Donald Sterling, the racist. As NBA owner, a tsunami of outrage. As slumlord, barely a trickle.
April 30, 2014
Slimy shit this business with Don Sterling. Lord knows I don’t need to weigh in on the topic. Everyone and their brother are doing that. For those living under a rock, Sterling, the owner of an NBA franchise (the Los Angeles Clippers), in a recording leaked to a gossip website (TMZ), made a torrent of racially divisive comments to his mistress (V. Stiviano) regarding certain black people she was cavorting with. You know the rest. It has become a shit storm to end all shit storms.
How come there was no outcry when the same man blamed black people for “stinking up” a tenement building that he owned? He also made slurs about Mexicans being lazy and drunk. It’s all a matter of public record. He settled the case for a couple million bucks, a similar amount to what is being levied at him by the NBA.
My question is a rhetorical one. I think I know the answer. And I’ll get to it shortly. But first another question: Are not safe and secure living arrangements for the poor, in the face of an ignorant and racist slumlord, far more grave than what has transpired now?
Though his recent remarks are despicable they are by comparison benign. The African American players on the Los Angeles Clippers and, indeed, the rest of the NBA are all millionaires, some many times over. Nothing Sterling said can hurt their livelihoods unless they let it, by striking or boycotting. Which, of course, they won’t. Letting some old bigot’s comments interfere with their ability to perform would only give more power to his words. Win or lose, the Clippers are better than that. We all are.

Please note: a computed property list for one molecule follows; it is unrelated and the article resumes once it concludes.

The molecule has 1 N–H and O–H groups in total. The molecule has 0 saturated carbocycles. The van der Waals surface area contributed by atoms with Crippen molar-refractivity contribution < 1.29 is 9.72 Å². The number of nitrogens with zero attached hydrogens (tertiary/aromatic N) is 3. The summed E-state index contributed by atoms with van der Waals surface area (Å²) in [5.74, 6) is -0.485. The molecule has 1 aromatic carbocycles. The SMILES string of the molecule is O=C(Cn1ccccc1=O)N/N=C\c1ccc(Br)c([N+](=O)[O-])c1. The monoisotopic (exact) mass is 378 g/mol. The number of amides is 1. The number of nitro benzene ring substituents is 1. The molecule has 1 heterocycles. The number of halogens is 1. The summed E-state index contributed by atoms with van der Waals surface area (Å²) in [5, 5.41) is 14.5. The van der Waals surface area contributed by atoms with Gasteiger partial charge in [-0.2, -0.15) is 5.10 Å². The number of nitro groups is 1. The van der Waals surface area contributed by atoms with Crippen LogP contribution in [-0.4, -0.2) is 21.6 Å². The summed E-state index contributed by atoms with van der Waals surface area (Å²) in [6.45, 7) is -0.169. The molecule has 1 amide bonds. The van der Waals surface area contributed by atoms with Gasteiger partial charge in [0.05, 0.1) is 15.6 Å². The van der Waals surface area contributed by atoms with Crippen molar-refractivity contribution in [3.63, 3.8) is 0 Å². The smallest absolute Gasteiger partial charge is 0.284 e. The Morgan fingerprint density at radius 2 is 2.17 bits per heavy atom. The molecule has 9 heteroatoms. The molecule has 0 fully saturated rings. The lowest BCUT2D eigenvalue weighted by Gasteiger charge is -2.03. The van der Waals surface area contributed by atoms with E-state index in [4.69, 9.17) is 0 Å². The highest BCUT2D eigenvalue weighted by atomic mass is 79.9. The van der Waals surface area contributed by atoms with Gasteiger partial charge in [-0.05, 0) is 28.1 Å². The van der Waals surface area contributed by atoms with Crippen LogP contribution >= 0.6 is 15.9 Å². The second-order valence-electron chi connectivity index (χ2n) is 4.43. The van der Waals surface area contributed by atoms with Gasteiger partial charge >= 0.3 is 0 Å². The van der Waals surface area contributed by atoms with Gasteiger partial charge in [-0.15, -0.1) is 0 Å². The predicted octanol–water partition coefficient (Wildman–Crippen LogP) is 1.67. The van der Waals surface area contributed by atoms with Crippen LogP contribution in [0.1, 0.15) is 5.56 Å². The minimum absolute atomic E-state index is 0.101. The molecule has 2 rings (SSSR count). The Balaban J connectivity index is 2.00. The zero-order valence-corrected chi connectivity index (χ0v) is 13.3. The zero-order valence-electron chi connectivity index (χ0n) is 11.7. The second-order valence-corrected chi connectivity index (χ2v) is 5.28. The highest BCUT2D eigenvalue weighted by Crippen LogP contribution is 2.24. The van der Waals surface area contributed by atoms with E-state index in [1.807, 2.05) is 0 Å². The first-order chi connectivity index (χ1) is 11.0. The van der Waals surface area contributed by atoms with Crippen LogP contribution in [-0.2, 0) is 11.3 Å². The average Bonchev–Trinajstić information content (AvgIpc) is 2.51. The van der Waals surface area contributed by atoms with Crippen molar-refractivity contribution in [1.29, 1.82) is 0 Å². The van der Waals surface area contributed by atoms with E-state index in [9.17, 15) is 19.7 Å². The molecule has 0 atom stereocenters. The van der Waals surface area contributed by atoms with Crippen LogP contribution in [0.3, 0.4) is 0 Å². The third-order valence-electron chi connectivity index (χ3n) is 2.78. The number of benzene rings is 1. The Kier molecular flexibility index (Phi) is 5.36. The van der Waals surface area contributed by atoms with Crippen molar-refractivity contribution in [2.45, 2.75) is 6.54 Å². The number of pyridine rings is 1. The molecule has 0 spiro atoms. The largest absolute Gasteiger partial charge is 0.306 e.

The truth is the reason few people took notice of Sterling’s vulgar statements in the past, despite their real-world implications, is because those events were just plain news. A creepy old slumlord did what countless creepy old slumlords have done for centuries.
Then there were no secret recordings. No famous millionaires. No playoffs. No scorned mistress (and all that their sordid relationship implies). No TMZ or Deadspin. In the end it was just a crappy story about a crappy man doing crappy things. He was made to give restitution by the local courts. The world shrugged. And so did Sterling. Not that it matters, but I’m betting his racist views were only enhanced by these events.
We gape and gawk now because the story is sensational. It has all the elements: see above paragraph. Though I get it, completely, something about it gnaws at my core: that badness needs to be entertaining in order to move us.
Sterling is rightfully being forced under the rock he came from. And he will die there. His story is almost over. But what about all the other stories out there? Must they have water-cooler value in order to be told and, moreover, listened to? For the most part, I’m afraid the answer is yes.